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Frederic Ambroisine
Director , Screenwriter , Magazine Editor
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HKIFF 2012: an interview with Peter Chan Ho-sun (Filmmaker in Focus)

Born in Hong Kong and raised in Bangkok, Peter Chan Ho-sun studied cinema in the United States at the UCLA film school before coming back to his native country in the early 80's.  He started work in the film industry as an assistant to John Woo (" Heroes Shed No Tears") and Jackie Chan (" Project A II", " Armour of God") before moving to the production field in 1989 (Samson Chiu's " News Attacks"). Two years later he made his directorial debut with the drama " Alan & Eric: Between Hello and Goodbye".

alananderic1.jpgHe later co-founded U.F.O. (United Filmmakers Organisation) and produced around 20 movies within five years, including his own successful " He's a Woman, She's a Man" (1994) starring Leslie Cheung and Anita Mui. In 1997, his movie " Comrades, a Love Story" was named one of Time Magazine's 10 Best Movies of the Year, and it also won nine Hong Kong Film Awards.

comrades1.jpg After the 1997 handover, Peter Chan moved to Hollywood to make " The Love Letter", produced by Spielberg's Dreamworks. He moved back to Hong Kong in 2000 and set up Applause Pictures.  To re-boost the local industry, he started making co-productions with Thailand (" Jan Dara"), South Korea (" One Fine Spring Day") and China (" The Marriage Certificate").


He also produced the horror panasian omnibus movies " Three" and "Three...Extremes"and big-budget movies in China such as the musical " Perhaps Love" (2005), martial arts epic " The Warlords" (2007) and more recently " Wu Xia" (2011).

wuxiapeterdonnie.jpg12 films directed and/or produced by Chan were screened March 22-April 3, 2012 at the 36th Hong Kong International Film Festival (HKIFF)section " Filmmaker in Focus". The following short, improvised interview was conducted during the Hong Kong-Asia Film Financing Forum (HAF)party, just after the screening of the HKIFF opening film (Pang Ho-cheung's " Love in the Buff") and a few days before the launch of the Peter Chan exhibition at the Hong Kong Cultural Center.

PC: It's been a while I think, probably six, seven months ago. I didn't know quite what to make of it or what it means to me. I accept it. In the past six months, through working on the book and giving interviews and doing stuff on my part, I started to pick up more of an understanding of what it could mean to me. And it turned out to be a very rewarding experience because it takes me back down my own memory lane and goes back to my roots; how I worked, and how I got to be where I am today. And also it's a sort of re-evaluation of the first half of my life and career, and also to re-evaluate myself to decide what I should be doing next.


PC: I wish that it were so simple that we do something and it works, and then we could continue to do it. First of all, the market situation would not permit that. The market is changing very rapidly and changing all the time. And it's almost like, if something works, you have to change immediately. It's not like you can actually ride on the past successes or formulas that you have. So every movie we need to reinvent ourselves, which is difficult. And at the same time, as a filmmaker if you don't try to reinvent yourself, you can't challenge yourself and if you don't challenge yourself, you don't have the passion. And if you don't have the passion you don't have the spark and you can't make better movies. So in a way, I do not consider any of my past work to be monumental enough to be able to continue to do it. What happened is that it's a very difficult and tough business.  To move ahead in the ever difficult enviroment of making Chinese language movies, especially mainland Chinese-Hong Kong co-productions, we just have to keep thinking of new ideas, ideas that are not too repetitious, but also ideas that are not too new so that the audience can follow.  That's pretty tough.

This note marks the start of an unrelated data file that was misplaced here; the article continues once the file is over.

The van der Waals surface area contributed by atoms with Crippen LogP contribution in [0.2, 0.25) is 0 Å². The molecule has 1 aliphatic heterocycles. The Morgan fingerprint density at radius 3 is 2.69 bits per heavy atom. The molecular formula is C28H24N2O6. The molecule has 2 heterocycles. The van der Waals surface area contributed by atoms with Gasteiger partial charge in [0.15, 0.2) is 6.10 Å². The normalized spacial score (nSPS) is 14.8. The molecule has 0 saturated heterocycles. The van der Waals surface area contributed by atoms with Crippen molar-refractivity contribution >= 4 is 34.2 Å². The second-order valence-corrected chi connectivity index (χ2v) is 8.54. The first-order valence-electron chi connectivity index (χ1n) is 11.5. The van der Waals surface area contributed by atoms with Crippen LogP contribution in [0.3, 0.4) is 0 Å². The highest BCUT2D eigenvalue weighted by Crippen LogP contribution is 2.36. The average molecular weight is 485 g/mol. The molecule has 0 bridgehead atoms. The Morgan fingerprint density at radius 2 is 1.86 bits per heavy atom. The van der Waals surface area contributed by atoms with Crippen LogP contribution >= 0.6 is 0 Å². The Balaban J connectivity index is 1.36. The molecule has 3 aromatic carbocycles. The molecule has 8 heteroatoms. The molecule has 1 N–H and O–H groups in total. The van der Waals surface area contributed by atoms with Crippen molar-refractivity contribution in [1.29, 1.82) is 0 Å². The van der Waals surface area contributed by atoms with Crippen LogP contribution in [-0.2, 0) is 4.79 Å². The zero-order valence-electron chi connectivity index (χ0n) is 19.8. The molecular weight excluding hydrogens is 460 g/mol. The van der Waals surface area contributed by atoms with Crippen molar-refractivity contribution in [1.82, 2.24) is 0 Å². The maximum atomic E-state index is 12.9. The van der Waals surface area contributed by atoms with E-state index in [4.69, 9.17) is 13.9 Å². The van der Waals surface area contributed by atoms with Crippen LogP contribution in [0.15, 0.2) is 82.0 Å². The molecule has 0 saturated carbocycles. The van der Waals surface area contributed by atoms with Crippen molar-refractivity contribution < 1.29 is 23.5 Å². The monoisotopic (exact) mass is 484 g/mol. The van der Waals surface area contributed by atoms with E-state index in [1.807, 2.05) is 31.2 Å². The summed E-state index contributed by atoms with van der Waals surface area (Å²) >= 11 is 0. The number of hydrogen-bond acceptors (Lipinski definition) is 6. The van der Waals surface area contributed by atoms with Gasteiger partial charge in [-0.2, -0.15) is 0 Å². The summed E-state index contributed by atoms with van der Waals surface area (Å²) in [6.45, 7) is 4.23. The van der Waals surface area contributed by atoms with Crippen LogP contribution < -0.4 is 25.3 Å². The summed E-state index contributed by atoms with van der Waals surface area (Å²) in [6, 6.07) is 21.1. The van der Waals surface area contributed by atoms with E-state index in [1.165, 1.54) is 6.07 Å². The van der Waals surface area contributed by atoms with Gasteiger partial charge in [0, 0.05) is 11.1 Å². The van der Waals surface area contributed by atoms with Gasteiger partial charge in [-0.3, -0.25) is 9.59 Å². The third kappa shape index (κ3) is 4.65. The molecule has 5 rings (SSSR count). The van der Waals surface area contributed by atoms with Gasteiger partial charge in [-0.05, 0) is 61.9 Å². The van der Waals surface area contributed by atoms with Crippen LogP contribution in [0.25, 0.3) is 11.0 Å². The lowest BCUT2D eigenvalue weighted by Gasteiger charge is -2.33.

PC: The Hong Kong identity is in my blood. It doesn't matter what I make or where I make movies, the core value system, the attitude, and the aesthetics will always be Hong Kong. That peculiar Hong Kong attitude and aesthetics will never change, even if I make an English language movie or a French language movie. So it doesn't matter what we do, and it doesn't matter what the censorship restrictions are, and it doesn't matter who the market is for. You don't have to do a movie in Cantonese to be "Hong Kong" because the Hong Kong-ness is in my system. It will not disappear.


PC: I was a big Shaw Brothers movie fan. Even though I didn't quite identify myself as a kung-fu film fan, which I wasn't.  But no kids born in the 50's or 60's could ignore Chang Cheh or the Shaw Brothers martial arts films. It doesn't matter if you grow up to make love stories, dramas, romances or even art films, we've all grown up watching action movies from Chang Cheh, and the kind of heroism he's so good with, and all his big screen idols from Jimmy Wang Yu to David Chiang to Ti Lung: it was just a part of our growing up.  

Interview conducted by Frédéric Ambroisine on March 21st, 2012. Edited by Sylvia Rorem. Cross-published on Twitch.



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